Figure 143

Summary of iron balance. The thickness of the arrows corresponds approximately to the amount of iron involved. In the steady state, the rate of gastrointestinal iron absorption equals the rate of iron loss via urine, skin, and menstrual flow.

Adapted from Crosby.

In the previous section, we stated that iron, folic acid, and vitamin B12 must be present for normal erythrocyte production. However, none of these substances constitutes the signal that regulates production rate.

The direct control of erythrocyte production (erythropoiesis) is exerted primarily by a hormone called erythropoietin, which is secreted into the blood mainly by a particular group of hormone-secreting connective-tissue cells in the kidneys (the liver also secretes this hormone, but to a much lesser extent).

Erythropoietin acts on the bone marrow to stimulate the proliferation of erythrocyte progenitor cells and their differentiation into mature erythrocytes.

Erythropoietin is normally secreted in relatively small amounts, which stimulate the bone marrow to produce erythrocytes at a rate adequate to replace the usual loss. The erythropoietin secretion rate is increased markedly above basal values when there is a decreased oxygen delivery to the kidneys. Situations in which this occurs include insufficient pumping of

Vander et al.: Human Physiology: The Mechanism of Body Function, Eighth Edition



Decreased Oxygen Delivery


Reflex by which a decreased oxygen delivery to the kidneys increases erythrocyte production via increased erythropoietin secretion.

TABLE 14-2 Major Causes of Anemia


Reflex by which a decreased oxygen delivery to the kidneys increases erythrocyte production via increased erythropoietin secretion.

blood by the heart, lung disease, anemia (a decrease in number of erythrocytes or in hemoglobin concentration), and exposure to high altitude. As a result of the increase in erythropoietin secretion, plasma erythro-poietin concentration, erythrocyte production, and the oxygen-carrying capacity of the blood all increase; therefore, oxygen delivery to the tissues returns toward normal (Figure 14-4).

Testosterone, the male sex hormone, also stimulates the release of erythropoietin. This accounts, at least in part, for the higher hemoglobin concentration in men than in women.

Anemia Anemia is defined as a decrease in the ability of the blood to carry oxygen due to (1) a decrease in the total number of erythrocytes, each having a normal quantity of hemoglobin, or (2) a diminished concentration of hemoglobin per erythrocyte, or (3) a combination of both. Anemia has a wide variety of causes summarized in Table 14-2.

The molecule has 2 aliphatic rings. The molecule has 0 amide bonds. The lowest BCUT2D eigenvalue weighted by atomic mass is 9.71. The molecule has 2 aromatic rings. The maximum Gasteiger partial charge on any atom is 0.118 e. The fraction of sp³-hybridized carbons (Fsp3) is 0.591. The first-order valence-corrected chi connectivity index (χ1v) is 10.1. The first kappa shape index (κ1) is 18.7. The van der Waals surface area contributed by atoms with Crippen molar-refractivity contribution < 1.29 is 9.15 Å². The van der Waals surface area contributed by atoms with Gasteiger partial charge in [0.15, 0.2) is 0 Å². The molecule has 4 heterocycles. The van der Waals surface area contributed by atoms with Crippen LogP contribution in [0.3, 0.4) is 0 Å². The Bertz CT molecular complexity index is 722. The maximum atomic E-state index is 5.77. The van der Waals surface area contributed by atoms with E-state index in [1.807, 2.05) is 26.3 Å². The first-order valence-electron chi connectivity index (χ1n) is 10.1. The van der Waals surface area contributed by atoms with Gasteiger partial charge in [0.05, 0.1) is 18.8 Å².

1. Dietary deficiencies of iron (iron-deficiency anemia), vitamin B12, or folic acid

2. Bone marrow failure due to toxic drugs or cancer

3. Blood loss from the body (hemorrhage) leading to iron deficiency

4. Inadequate secretion of erythropoietin in kidney disease

5. Excessive destruction of erythrocytes (for example, sickle-cell anemia)

Sickle-cell anemia is due to a genetic mutation that alters one amino acid in the hemoglobin chain. At the low oxygen concentrations existing in many capillaries, the abnormal hemoglobin molecules interact with each other to form fiberlike structures that distort the erythrocyte membrane and cause the cell to form sickle shapes or other bizarre forms. This results both in the blockage of capillaries, with consequent tissue damage and pain, and in the destruction of the deformed eryth-rocytes, with consequent anemia. Sickle-cell anemia is an example of a disease that is manifested fully only in persons homozygous for the mutated gene (Chapter 5). In heterozygotes, who are said to have sickle-cell "trait," the normal allele codes for normal hemoglobin and the mutated allele for the abnormal hemoglobin. The erythrocytes in this case contain both types of hemoglobin, but symptoms are manifest only when the oxygen concentration is unusually low, as at high altitude.

Finally, there also exist conditions in which the problem is just the opposite of anemia, namely, more erythrocytes than normal; this is termed polycythemia. An example, to be described in Chapter 15, is the poly-cythemia that occurs in high-altitude dwellers; in this case the increased number of erythrocytes is an adaptive response. As we shall see later, however, the existence of polycythemia makes the flow of blood through blood vessels more difficult.

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Essentials of Human Physiology

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